’Monseigneur St. Eustache, ten wax candles everyday to your shrine at Bellaise, so he recovers; ten more if he listen favourably and loves me. Nay, all—all the Selinville jewels to make you a shrine. All—all, so he will only let me love him;’ and then, while taking up the beads, and pronouncing the repeated devotions attached to each, her mind darted back to the day when, as young children, she had played unfairly, defrauded Landry Osbert, and denied it; how Berenger, though himself uninjured, had refused to speak to her all that day—how she had hated him then—how she had thought she had hated him throughout their brief intercourse in the previous year; how she had played into her brother’s hands; and when she thought to triumph over the man who had scorned her, found her soul all blank desolation, and light gone out from the earth! Reckless and weary, she had let herself be united to M. de Selinville, and in her bridal honours and amusements had tried to crowd out the sense of dreariness and lose herself in excitement. Then came the illness and death of her husband, and almost at the same time the knowledge of Berenger’s existence. She sought excitement again that feverish form of devotion then in vogue at Paris, and which resulted in the League. She had hitherto stunned herself as it were with penances, processions, and sermons, for which the host of religious orders then at Paris had given ample scope; and she was constantly devising new extravagances. Even at this moment she wore sackcloth beneath her brocade, and her rosary was of death’s heads. She was living on the outward husk of the Roman Church not penetrating into its living power, and the phase of religion which fostered Henry III. and the League offered her no more.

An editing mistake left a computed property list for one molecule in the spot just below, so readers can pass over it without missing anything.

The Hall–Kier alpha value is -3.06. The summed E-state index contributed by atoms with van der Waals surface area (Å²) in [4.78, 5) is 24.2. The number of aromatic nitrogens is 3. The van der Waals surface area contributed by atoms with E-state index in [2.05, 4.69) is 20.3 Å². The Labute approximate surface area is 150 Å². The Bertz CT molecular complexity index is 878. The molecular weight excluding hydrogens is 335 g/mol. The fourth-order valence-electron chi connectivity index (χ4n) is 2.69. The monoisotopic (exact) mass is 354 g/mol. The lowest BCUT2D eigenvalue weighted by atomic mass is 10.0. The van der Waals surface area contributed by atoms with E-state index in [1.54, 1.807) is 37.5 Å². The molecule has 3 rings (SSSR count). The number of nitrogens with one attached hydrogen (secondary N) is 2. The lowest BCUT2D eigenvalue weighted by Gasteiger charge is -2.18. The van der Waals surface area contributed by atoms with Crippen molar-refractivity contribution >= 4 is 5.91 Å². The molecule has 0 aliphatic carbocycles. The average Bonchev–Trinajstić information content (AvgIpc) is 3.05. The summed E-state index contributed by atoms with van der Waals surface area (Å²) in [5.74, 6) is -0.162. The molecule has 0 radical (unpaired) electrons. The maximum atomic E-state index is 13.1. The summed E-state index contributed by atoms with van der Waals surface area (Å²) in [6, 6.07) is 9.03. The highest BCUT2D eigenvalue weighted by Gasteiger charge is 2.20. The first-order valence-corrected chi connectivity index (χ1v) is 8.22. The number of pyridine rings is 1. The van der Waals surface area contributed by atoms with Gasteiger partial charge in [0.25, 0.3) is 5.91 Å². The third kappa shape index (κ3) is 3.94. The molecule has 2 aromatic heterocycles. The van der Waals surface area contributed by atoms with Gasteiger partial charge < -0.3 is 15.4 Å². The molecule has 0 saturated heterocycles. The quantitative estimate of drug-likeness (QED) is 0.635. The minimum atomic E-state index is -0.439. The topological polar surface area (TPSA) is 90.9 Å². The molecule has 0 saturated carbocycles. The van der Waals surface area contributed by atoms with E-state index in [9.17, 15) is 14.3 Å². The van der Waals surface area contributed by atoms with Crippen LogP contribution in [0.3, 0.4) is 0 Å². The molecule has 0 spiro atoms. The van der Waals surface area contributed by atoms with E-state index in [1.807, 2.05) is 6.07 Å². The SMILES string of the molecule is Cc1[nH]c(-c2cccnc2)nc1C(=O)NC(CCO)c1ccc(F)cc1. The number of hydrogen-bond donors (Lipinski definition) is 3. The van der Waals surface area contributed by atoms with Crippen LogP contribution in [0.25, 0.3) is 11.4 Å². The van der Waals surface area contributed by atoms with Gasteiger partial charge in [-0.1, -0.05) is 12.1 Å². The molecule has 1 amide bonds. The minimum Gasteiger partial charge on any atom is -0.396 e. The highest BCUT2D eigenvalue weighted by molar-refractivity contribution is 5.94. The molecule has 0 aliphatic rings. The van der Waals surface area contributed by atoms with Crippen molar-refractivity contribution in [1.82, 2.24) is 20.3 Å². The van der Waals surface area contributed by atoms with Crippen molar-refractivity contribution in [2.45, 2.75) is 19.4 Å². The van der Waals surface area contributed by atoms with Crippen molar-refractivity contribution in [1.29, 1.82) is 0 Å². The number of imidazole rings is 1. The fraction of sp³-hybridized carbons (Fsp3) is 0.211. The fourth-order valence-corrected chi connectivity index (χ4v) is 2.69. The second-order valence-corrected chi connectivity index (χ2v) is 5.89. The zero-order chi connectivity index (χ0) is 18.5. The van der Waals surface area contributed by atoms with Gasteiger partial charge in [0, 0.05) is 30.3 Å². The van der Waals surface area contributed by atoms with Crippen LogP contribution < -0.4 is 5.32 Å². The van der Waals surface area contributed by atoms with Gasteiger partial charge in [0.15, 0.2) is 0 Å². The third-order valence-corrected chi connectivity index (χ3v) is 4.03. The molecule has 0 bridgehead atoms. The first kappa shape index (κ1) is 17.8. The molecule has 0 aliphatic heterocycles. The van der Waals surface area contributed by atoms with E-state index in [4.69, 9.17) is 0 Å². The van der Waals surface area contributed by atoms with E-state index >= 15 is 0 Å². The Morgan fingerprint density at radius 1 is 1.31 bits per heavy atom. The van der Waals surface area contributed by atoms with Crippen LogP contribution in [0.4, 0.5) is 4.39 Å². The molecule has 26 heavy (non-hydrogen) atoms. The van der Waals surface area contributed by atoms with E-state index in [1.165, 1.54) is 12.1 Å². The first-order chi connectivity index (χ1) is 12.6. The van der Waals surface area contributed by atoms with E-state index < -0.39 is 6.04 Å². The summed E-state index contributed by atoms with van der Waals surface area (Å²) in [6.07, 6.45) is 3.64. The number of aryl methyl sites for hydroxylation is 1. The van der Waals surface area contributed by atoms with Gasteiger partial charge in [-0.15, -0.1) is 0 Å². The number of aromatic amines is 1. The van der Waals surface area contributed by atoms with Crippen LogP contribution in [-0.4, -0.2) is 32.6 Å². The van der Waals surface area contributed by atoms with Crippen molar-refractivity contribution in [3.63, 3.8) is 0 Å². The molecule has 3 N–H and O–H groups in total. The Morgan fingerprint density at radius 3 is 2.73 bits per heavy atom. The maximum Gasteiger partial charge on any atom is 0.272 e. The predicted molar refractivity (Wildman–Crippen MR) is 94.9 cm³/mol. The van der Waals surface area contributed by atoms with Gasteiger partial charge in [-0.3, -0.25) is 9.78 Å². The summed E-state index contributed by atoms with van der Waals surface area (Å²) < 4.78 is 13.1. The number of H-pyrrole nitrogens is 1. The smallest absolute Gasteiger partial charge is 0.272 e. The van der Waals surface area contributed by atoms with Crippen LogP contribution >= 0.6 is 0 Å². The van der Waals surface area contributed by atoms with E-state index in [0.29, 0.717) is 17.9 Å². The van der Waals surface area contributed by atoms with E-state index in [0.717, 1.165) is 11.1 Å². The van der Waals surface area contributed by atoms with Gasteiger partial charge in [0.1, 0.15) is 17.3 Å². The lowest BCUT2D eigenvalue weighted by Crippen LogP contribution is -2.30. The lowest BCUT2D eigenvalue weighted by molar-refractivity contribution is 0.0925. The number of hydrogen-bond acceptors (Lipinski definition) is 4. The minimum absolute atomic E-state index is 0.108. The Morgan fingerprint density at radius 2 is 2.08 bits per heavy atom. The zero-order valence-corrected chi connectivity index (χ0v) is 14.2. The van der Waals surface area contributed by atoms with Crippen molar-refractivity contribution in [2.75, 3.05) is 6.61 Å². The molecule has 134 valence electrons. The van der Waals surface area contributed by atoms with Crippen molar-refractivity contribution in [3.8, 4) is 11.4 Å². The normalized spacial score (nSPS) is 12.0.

All, all had melted away beneath the sad but steadfast glance of those two eyes, the only feature still unchanged in the marred, wrecked countenance. That honest, quiet refusal, that look which came from a higher atmosphere, had filled her heart with passionate beatings and aspirations once more, and more consciously than ever. Womanly feeling for suffering, and a deep longing to compensate to him, and earn his love, nay wrest it from him by the benefits she would heap upon him, were all at work; but the primary sense was the longing to rest on the only perfect truth she had ever known in man, and thus with passionate ardour she poured forth her entreaties to St. Eustache, a married saint, who had known love, and could feel for her, and could surely not object to the affection to which she completely gave way for one whose hand was now as free as her own.
But St. Eustache was not Diane’s only hope. That evening she sent Veronique to Rene of Milan, the court-perfumer, but also called by the malicious, l’empoisonneur de le Reine, to obtain from him the most infallible charm and love potion in his whole repertory.